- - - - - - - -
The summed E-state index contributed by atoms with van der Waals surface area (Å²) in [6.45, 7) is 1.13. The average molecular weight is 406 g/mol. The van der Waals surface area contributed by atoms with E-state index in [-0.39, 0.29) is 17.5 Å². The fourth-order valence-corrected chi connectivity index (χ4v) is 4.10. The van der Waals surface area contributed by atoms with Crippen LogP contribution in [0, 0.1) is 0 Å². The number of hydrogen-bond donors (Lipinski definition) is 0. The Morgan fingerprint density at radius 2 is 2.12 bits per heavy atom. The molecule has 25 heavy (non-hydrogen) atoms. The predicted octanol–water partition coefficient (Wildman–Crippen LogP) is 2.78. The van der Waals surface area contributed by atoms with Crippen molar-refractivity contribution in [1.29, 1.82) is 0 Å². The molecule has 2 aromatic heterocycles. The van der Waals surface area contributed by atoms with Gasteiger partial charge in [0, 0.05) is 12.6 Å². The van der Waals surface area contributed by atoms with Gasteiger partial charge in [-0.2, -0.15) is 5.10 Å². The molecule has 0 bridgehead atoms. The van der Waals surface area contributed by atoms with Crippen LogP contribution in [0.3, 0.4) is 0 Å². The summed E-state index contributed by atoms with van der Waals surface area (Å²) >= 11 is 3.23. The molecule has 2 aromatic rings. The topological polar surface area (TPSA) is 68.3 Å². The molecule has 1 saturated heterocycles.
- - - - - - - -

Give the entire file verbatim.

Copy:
The summed E-state index contributed by atoms with van der Waals surface area (Å²) in [6.45, 7) is 1.13. The average molecular weight is 406 g/mol. The van der Waals surface area contributed by atoms with E-state index in [-0.39, 0.29) is 17.5 Å². The fourth-order valence-corrected chi connectivity index (χ4v) is 4.10. The van der Waals surface area contributed by atoms with Crippen LogP contribution in [0, 0.1) is 0 Å². The number of hydrogen-bond donors (Lipinski definition) is 0. The Morgan fingerprint density at radius 2 is 2.12 bits per heavy atom. The molecule has 25 heavy (non-hydrogen) atoms. The predicted octanol–water partition coefficient (Wildman–Crippen LogP) is 2.78. The van der Waals surface area contributed by atoms with Crippen molar-refractivity contribution in [1.29, 1.82) is 0 Å². The molecule has 2 aromatic heterocycles. The van der Waals surface area contributed by atoms with Gasteiger partial charge in [0, 0.05) is 12.6 Å². The van der Waals surface area contributed by atoms with Gasteiger partial charge in [-0.2, -0.15) is 5.10 Å². The molecule has 0 bridgehead atoms. The van der Waals surface area contributed by atoms with Crippen LogP contribution in [0.3, 0.4) is 0 Å². The summed E-state index contributed by atoms with van der Waals surface area (Å²) >= 11 is 3.23. The molecule has 2 aromatic rings. The topological polar surface area (TPSA) is 68.3 Å². The molecule has 1 saturated heterocycles.